Self-driving car technology is moving faster than anyone ever imagined. Automakers such as Ford and Nissan and tech companies such as Google are eyeing publicly available, fully autonomous vehicles by 2020.
Of course, government moves at a slower pace, and changes to long-established regulations—particularly when it comes to cars and their economic impact and safety implications—can take years to wind through the various branches of government, especially at the federal level. And with the unprecedented partisan divisions in D.C., federal laws overseeing autonomous vehicle technology could be in for an uphill climb.
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But in a rare display of bipartisanship on Capitol Hill this week, the House passed the SELF-DRIVE Act after it was unanimously approved by the House Energy and Commerce Committee ahead of the August recess. The bill's biggest impact is that it calls for implementing regulation of self-driving cars at the federal level, negating a patchwork of state laws that have been enacted in recent years.
Another important component of the bill is that developers of self-driving technology would get exemptions from federal safety standards that normally cover motor vehicles, such as, say, requiring a steering wheel and pedals. The bill would also allow developers of the technology to deploy up to 100,000 self-driving vehicles a year, although the number will be limited to 25,000 in the first year.
The bill now goes to the Senate, where it may not be on the same fast track, as the chamber faces an unusually heavy legislative workload.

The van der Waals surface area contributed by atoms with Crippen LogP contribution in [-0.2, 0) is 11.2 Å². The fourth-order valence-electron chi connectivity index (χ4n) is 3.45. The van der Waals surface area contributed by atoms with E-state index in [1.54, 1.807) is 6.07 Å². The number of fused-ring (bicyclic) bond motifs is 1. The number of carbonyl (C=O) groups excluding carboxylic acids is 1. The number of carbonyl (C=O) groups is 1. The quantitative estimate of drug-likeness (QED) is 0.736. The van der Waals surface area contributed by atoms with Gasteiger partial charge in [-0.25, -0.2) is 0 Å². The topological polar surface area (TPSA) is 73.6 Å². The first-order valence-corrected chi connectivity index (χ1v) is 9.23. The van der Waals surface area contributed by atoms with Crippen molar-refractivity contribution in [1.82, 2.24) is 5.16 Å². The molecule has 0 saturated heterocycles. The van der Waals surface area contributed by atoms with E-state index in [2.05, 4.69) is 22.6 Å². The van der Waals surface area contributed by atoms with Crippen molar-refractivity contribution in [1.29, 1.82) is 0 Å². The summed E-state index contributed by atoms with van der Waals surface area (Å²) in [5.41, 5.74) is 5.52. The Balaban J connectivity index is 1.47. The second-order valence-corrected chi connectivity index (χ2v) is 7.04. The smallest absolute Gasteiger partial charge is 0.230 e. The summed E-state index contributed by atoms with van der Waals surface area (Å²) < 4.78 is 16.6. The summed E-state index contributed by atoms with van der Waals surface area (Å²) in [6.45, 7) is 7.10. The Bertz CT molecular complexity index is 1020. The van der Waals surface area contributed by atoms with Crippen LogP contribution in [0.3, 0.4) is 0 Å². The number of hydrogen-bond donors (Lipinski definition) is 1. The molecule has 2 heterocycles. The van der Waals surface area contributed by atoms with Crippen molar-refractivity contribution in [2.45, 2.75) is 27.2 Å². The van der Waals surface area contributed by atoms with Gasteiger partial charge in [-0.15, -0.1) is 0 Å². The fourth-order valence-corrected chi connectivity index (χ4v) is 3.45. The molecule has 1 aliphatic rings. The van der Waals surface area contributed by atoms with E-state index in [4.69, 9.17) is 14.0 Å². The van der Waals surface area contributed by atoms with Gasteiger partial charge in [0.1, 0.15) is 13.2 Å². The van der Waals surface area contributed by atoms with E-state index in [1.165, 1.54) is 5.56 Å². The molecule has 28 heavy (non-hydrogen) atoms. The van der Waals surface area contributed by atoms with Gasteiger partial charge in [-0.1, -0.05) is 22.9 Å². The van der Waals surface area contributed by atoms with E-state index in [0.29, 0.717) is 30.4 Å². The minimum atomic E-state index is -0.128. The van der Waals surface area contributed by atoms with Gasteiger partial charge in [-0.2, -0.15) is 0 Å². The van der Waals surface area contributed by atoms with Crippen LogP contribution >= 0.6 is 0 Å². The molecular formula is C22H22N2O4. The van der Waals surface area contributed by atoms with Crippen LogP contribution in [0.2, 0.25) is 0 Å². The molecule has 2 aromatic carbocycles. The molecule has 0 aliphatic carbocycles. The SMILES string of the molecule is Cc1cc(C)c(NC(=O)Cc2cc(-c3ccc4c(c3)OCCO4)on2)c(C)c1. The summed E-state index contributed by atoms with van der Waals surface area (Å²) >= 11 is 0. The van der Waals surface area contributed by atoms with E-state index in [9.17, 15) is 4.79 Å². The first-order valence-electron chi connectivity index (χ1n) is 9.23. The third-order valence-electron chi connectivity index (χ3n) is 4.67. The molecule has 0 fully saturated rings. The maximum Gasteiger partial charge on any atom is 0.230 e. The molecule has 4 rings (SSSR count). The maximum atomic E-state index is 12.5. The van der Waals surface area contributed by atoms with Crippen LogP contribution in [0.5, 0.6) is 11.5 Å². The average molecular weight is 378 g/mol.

Competing Regulations in Play
Complicating matters, the Senate and the Trump administration have their own approaches on how to regulate self-driving cars.
In June, Senators Gary Peters (D-MI), John Thune (R-SD), and Bill Nelson (D-FL) outlined their own self-driving car legislation. They plan to hold a hearing in the Senate Commerce Committee on Sept. 13 to decide whether self-driving vehicle legislation should also include autonomous trucks.
The Trump administration is expected to issue its own policy on self-driving cars as soon as next week. Reuters reports that Transportation Secretary Elaine Chao plans to unveil guidelines for autonomous vehicles as an update to the voluntary safety checklist issued under former President Barack Obama in 2016.
But President Trump has not nominated a director for the National Highway Traffic Safety Administration, the arm of the USDOT tasked with implementing self-driving car regulations. In addition, a panel of self-driving experts advising the US government on the technology dispersed without ever holding a meeting, according to Recode.
While developers of self-driving technology have praised the House bill, some are skeptical. Consumer Reports' policy arm, Consumers Union, says lawmakers should require stronger safety regulations on autonomous vehicles, while labor unions are concerned about the impact the technology will have on jobs, especially in industries like trucking.
Overseas, Germany and China have moved autonomous vehicle regulation into the fast lane to help their countries' homegrown industries. When the group of US senators announced their legislation in June, Sen. Peters noted that it "will help the federal government promote the safe development and adoption of self-driving vehicles and ensure the United States remains the world leader in transportation innovation."
But if the three branches of federal government don't hurry to get aligned on autonomous vehicle regulation, the US could be left behind.